Clinical Trial 45587

Fort Lauderdale, FL 33073


Blepharitis is a disease characterized by inflammation of the eyelid margins. Participants with blepharitis often experience lid margin itching, burning, or stinging in the eyes, foreign body sensation, as well as redness of the eyes and eyelids. In the United States, blepharitis is estimated to affect as many as 19 million people and is most common in individuals over the age of 50 (Schaumberg et al., 2011). One of the most common causes of blepharitis can be attributed to Demodex mites. Demodex mites (Demodex folliculorum or Demodex brevis) are microscopic, obligate ectoparasites (Fromstein et al., 2018) that inhabit the base of eyelashes, Meibomian glands, and sebaceous glands. Demodex are the only mites that are known to affect the human eye (Luo et al., 2017). A recent meta-analysis of 11 clinical studies has shown that Demodex is associated with 45% of blepharitis cases (Zhao et al., 2012). The density of Demodex is correlated with the signs of blepharitis and other ocular complications (Liu et al., 2010; Luo et al., 2017). In Demodex blepharitis, mites inhabit the lash follicles where they feed on sebum and cause epithelial abrasions, resulting in epithelial hyperplasia and reactive hyperkeratinization (Fromstein et al., 2018; Liu et al., 2010). Undigested material, combined with epithelial cells, keratin, and eggs lead to the formation of collarettes (also known as cylindrical dandruff), which are pathognomonic for Demodex blepharitis (Fromstein et al., 2018). Lashes with collarettes have been demonstrated to contain 2-4 mites/lash on average, compared with only 0.2 mites/lash without collarettes (Gao et al., 2005). Demodex infestations can also lead to swelling and irritation, as well as enlargement of the meibomian glands. A localized granulomatous reaction associated with the chitinous exoskeleton and waste products of Demodex may mechanically block the meibomian glands (English and Nutting, 1981; Yam et al., 2014). In addition to surface irritation and inflammation, the mites may also activate inflammatory cascades by introducing bacteria harbored on and within the mites (Liu et al., 2010). Finally, the lid collarettes caused by Demodex infestation can themselves trigger an immune response and have been shown to increase the number of CD4+ T cells, macrophages, and Langerhans in participants (Fromstein et al., 2018; Liu et al., 2010). There are currently no therapeutics approved to treat Demodex blepharitis (Fromstein et al., 2018). The most effective and commonly used treatments include at-home remedies to remove Demodex from the lid through lid scrubs and removal of the eyelash collarettes/cylindrical dandruff (Fromstein et al., 2018). Demodex mites are resistant to a wide range of antiseptics, including 75% alcohol, 10% povidone iodine, and antibiotics such as erythromycin (Gao et al., 2007). Some clinicians recommend use of tea tree oil for amelioration of Demodex blepharitis, despite the ocular discomfort that it causes (Fromstein et al., 2018). However, none of these remedies effectively improve Demodex infestation or treat blepharitis (Fromstein et al., 2018; Tighe et al., 2013). Thus, there remains an unmet medical need for an efficacious treatment option for individuals with Demodex blepharitis. The objective of this study is to determine the Demodex density count in eyelashes of patients presenting with blepharitis.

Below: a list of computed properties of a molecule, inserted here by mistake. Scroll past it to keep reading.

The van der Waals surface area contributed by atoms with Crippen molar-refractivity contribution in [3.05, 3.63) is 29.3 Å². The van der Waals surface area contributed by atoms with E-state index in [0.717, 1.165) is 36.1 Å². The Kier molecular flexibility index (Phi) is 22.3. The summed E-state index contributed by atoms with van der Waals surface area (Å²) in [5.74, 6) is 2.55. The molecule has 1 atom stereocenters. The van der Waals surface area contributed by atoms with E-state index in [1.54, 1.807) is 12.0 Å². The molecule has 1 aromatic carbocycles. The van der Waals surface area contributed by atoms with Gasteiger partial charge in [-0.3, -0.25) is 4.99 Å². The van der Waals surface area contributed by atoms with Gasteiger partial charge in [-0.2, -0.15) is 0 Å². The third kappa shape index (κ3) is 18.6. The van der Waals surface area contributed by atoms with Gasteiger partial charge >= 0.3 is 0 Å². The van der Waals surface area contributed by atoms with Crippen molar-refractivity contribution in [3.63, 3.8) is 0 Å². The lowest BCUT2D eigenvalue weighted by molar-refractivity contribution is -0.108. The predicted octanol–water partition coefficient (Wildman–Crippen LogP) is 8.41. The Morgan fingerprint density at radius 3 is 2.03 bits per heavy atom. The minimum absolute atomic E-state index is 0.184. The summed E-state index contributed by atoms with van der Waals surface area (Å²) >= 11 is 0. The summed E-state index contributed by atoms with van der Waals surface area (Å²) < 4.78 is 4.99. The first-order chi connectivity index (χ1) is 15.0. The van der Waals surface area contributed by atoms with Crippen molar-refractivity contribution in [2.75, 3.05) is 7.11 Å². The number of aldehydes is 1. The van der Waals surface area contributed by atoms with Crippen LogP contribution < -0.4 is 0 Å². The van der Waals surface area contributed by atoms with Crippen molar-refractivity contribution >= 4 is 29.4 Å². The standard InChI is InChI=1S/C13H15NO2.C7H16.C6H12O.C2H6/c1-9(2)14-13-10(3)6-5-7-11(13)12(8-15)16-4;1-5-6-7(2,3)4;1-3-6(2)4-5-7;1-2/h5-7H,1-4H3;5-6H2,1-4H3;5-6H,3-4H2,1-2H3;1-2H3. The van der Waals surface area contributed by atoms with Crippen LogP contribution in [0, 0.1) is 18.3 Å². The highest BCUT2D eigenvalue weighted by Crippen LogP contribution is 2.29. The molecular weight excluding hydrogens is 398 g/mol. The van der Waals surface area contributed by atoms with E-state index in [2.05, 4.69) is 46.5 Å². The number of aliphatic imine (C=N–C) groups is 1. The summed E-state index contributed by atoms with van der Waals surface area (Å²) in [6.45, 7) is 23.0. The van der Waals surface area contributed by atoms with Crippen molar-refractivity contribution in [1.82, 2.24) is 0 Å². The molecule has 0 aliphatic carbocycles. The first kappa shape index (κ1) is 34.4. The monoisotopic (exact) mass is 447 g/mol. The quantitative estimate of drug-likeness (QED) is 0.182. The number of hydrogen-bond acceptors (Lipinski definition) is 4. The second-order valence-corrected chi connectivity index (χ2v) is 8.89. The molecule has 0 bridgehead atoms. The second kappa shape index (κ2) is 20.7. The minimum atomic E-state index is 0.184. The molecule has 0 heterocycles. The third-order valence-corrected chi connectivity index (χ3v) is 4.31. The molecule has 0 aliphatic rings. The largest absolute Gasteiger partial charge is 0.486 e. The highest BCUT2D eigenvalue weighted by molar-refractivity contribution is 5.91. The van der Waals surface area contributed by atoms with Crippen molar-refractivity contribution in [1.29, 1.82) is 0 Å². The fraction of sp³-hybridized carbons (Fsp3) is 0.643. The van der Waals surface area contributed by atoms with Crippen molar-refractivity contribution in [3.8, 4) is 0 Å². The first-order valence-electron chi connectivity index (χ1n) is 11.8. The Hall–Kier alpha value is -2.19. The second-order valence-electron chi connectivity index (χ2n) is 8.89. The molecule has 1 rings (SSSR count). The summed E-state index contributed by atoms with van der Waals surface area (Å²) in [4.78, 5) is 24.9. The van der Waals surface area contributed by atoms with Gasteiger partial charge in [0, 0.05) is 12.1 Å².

Inclusion Criteria Each patient must:

a. Be at least 18 years of age;

b. Provide written informed consent;

c. Have a self-reported history of eyelid problems or clinician diagnosis of blepharitis;

d. Be able and willing to follow instructions, including participation in all study assessments. 

Exclusion Criteria Each patient may not:

a. Have used artificial eyelashes or eyelash extensions within the last 7 days;

b. Have lid structural abnormalities (e.g. ectropion, entropion, etc.) that, in the opinion of the investigator, may impact the outcome of the study;

c. Have an acute ocular infection or have an active ocular inflammation other than blepharitis in either eye;

d. Have, in the opinion of the investigator, severe dry eye in either eye;

e. Have an uncontrolled systemic disease;

f. Be currently enrolled in an investigational drug or device study;

g. Be a female who is currently pregnant, planning a pregnancy, or lactating;

h. Have a corrected visual acuity greater than or equal to logMAR+0.7 as assessed by the Early Treatment of Diabetic Retinopathy Study (ETDRS) scale in either eye at Visit 1; or i. Have a condition or be in a situation which the investigator feels may put the patient at significant risk, may confound the study results, or may interfere significantly with the patient’s participation in the study.

Qualified Participants May Receive:

1) Informed consent

2) $210.00 at the end of the study 

Available At:

Pinnacle Research Institute
2900 West Cypress Creek Road, Suite 13
Fort Lauderdale, FL 33073
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Clinical trials are medical research studies designed to test the safety and/or effectiveness of new investigational drugs, devices, or treatments in humans. These studies are conducted worldwide for a range of conditions and illnesses. Learn more about clinical research and participating in a study at About Clinical Trials.